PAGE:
Economic crisis may tempt more owners to scuttle vessels

The following is a feature story provided by the U.S. Coast Guard:


Story by Petty Officer 3rd Class Connie Terrell

(BOSTON) — With phrases like “bail out” and “recession” being used in homes across the country, major companies going out of business, and foreclosures hitting close to home, Coast Guard inspectors worry the economy may be pushing some mariners to intentionally sink their vessels offshore or abandon them at the pier.

“We understand mariners are experiencing financial strains, but illegally sinking or abandoning your vessel is not the solution,” said Lt. Cmdr. Keith Hanley, the Coast Guard First District chief of inspections and investigations.

Hanley said there are several problems surrounding the intentional sinking of a boat, known as scuttling.

“We have two main concerns when a boat is scuttled: safety of mariners and the effect on the environment,” said Hanley.

When mariners scuttle their vessel they also put the lives of responders at risk, in addition to their own.

“The Coast Guard responds to all calls as though someone’s life is in danger,” said Lt. Cmdr. Marc Sennick, from the First District. “Scuttling not only puts rescuers’ lives at risk, it also takes time away from responding to actual emergencies and wastes thousands of tax dollars.”

Additionally, fuel, oil and other chemicals aboard a vessel may leak into the water, causing damage to the environment and marine life habitats.

Scuttled vessels may also create a hazard to navigation if they are sunk in shallow water and not visible to mariners.

Abandoning poses some of the same problems as scuttling, Hanley said. In addition to the risk of pollution and the hazard to navigation, they endanger public safety, take up valuable dock space and can end up costing boat and pier owners as well as taxpayers thousands of dollars.

When the price of fuel went up but the market value of fish didn’t increase with it, some fishermen couldn’t afford the high cost of maintaining and operating a boat and may have felt the only answer was to walk away, said Rodney Avila, a marine safety instructor and veteran fisherman in New Bedford, Mass.

“We don’t have the capacity to berth these derelict boats,” said Kristen Decas, the port director of New Bedford. “We need all the space we can get.”

When Decas became the port director two years ago, there were 18 abandoned boats in New Bedford.

Decas said some mariners must berth their boats farther away because abandoned vessels take up dock space.

Because removing each boat could cost up to $26,000, Decas is working with the chief of police and the district attorney and mayor’s offices to require boat owners to remove their derelict boats.

With the threat of jail time and imposing $500-a-day fines, Decas said the number of derelict vessels in New Bedford has dropped from 18 to three.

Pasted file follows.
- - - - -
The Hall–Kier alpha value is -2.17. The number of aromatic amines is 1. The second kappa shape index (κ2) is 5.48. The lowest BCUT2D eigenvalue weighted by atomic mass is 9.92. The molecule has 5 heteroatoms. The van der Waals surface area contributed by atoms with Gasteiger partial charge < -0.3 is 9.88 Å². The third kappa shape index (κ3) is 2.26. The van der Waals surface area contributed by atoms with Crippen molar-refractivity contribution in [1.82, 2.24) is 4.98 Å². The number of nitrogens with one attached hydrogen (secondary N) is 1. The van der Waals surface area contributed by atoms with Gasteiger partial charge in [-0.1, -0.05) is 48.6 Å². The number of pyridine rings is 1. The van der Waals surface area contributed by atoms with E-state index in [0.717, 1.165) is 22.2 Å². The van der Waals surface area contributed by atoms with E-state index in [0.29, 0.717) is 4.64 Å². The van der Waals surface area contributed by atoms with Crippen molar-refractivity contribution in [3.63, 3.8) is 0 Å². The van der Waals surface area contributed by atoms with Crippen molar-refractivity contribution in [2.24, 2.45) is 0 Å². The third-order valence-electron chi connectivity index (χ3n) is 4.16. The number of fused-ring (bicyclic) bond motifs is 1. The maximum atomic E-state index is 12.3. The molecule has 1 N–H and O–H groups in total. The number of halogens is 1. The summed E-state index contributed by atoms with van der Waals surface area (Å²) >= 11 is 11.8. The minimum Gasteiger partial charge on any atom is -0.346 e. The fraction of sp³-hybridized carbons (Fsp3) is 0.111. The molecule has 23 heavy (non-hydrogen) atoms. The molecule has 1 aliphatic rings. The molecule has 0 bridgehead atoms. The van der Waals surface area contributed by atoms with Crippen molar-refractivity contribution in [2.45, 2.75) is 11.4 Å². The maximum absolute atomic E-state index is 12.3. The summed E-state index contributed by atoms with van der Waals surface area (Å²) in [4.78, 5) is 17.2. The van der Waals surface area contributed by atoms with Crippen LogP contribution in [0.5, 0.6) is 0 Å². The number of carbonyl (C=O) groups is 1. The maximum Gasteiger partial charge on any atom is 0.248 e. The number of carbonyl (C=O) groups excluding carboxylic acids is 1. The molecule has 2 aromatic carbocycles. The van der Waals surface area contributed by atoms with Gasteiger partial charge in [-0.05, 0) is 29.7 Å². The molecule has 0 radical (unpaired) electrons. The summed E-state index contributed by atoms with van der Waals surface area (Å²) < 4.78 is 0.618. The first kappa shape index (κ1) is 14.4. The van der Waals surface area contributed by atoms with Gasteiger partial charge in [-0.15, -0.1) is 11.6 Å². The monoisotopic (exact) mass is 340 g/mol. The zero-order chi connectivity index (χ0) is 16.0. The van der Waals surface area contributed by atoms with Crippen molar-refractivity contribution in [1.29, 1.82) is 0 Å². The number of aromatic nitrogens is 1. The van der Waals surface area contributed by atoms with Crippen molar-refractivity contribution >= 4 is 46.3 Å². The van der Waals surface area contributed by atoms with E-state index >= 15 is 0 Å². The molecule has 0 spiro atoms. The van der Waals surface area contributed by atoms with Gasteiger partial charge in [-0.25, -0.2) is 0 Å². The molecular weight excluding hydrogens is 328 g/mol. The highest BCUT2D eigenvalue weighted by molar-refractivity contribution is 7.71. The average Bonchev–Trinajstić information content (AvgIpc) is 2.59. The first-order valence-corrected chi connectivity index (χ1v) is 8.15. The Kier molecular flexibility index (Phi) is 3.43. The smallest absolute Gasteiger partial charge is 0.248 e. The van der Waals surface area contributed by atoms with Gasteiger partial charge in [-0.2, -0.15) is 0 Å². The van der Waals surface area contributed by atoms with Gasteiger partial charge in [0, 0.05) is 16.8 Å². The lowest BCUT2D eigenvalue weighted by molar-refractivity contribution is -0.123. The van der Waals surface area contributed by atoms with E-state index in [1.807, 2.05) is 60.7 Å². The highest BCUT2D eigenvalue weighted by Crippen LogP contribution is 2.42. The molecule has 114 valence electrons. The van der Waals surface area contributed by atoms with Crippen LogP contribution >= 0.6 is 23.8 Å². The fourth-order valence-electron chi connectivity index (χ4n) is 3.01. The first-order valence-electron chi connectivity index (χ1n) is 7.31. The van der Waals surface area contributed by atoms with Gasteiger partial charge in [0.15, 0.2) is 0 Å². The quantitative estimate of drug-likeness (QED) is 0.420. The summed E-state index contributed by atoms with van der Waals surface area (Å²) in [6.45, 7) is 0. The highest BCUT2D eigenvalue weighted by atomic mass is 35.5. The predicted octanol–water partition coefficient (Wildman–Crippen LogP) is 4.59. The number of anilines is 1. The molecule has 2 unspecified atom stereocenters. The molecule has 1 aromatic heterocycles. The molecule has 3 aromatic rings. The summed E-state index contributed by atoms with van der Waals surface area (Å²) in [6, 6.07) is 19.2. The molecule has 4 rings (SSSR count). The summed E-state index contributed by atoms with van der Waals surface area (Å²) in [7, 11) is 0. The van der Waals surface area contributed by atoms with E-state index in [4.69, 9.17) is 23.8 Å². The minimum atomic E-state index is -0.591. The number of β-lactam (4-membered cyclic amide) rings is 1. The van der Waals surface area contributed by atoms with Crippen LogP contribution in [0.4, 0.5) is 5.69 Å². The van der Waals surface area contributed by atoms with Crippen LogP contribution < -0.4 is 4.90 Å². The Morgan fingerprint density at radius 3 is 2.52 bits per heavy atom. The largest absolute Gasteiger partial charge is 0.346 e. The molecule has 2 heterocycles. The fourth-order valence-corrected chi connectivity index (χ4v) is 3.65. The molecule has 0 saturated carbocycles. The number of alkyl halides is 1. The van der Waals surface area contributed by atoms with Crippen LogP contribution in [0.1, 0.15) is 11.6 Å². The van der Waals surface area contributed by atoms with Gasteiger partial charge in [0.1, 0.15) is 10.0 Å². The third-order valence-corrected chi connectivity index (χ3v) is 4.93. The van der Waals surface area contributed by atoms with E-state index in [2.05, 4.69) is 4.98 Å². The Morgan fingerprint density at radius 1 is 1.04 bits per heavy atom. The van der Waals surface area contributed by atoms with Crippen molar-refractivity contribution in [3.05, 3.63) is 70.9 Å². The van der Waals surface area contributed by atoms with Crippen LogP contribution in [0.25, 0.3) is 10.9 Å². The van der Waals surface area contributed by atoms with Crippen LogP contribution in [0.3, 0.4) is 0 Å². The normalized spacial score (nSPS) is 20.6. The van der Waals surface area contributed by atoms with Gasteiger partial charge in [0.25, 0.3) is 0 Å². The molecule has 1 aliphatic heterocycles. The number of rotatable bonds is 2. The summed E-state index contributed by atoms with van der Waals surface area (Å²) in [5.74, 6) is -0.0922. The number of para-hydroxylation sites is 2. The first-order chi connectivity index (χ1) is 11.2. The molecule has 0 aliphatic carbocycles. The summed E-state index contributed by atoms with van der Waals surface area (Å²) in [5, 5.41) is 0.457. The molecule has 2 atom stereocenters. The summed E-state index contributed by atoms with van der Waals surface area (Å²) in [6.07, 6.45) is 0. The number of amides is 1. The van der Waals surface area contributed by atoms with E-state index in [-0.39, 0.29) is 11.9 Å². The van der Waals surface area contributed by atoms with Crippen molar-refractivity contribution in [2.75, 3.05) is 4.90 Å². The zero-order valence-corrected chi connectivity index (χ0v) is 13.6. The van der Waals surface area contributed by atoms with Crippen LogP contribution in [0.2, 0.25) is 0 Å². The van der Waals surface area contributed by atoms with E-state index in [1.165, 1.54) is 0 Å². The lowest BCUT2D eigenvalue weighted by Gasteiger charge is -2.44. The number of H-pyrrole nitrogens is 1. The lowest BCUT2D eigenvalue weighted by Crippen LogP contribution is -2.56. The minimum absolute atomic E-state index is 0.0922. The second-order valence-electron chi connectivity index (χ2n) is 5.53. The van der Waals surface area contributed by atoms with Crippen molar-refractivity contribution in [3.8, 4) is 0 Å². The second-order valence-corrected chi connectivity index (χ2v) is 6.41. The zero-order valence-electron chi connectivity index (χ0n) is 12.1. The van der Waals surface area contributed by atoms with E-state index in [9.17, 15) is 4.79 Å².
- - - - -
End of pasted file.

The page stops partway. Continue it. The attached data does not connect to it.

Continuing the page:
“We don’t want to see derelict boats in our community and now we have a way to stop it,” Decas said.

The Coast Guard is also working to prevent mariners from scuttling and abandoning their boats.

“We thoroughly investigate all cases of suspected abandonment and scuttling,” Hanley said. “We take this problem very seriously.”

Scuttling is considered a federal crime and, depending on the location, could be considered a state crime as well.

Individuals who scuttle their boats could face up to six years in jail and fines of $250,000, said Lt. Christopher Jones, an assistant legal officer with the First District legal department. Fines for corporations may reach up to $500,000.

For some mariners, there may be a legal way to safely dispose of an unwanted vessel.

Legal scuttling is allowed under the Marine Protection, Research and Sanctuaries Act, also known as the Ocean Dumping Act, when a permit is obtained from the Environmental Protection Agency.

Because of the busy fishing industry and ocean’s characteristics, scuttling a vessel in the Northeast is discouraged, said Ann Rodney from the EPA. Scuttling may negatively impact the ocean’s natural topography which provides a good habitat for marine life, and although the vessels are required to be sunk in at least 300 feet of water, may still foul fishermen’s nets.

To obtain a permit, fishermen must provide a letter to the EPA stating why they wish to scuttle a vessel, a vessel description, disposal procedures, a proposed location, what alternatives they’ve researched, such as salvaging or using the vessel for scrap, and what effect the vessel may have on the environment.

The EPA works closely with the Coast Guard, Army Corps of Engineers, National Marine Fisheries Service and the New England Fisheries Management Council to ensure there won’t be a significant impact to the environment or fishing industry.

Mariners are encouraged to contact their local Coast Guard sector prevention department or harbor master to discuss legal methods of disposing of their vessel.

“As long as mariners come to us for help to legally dispose of their vessel, they won’t have anything to worry about,” Sennick said.

By Professional Mariner Staff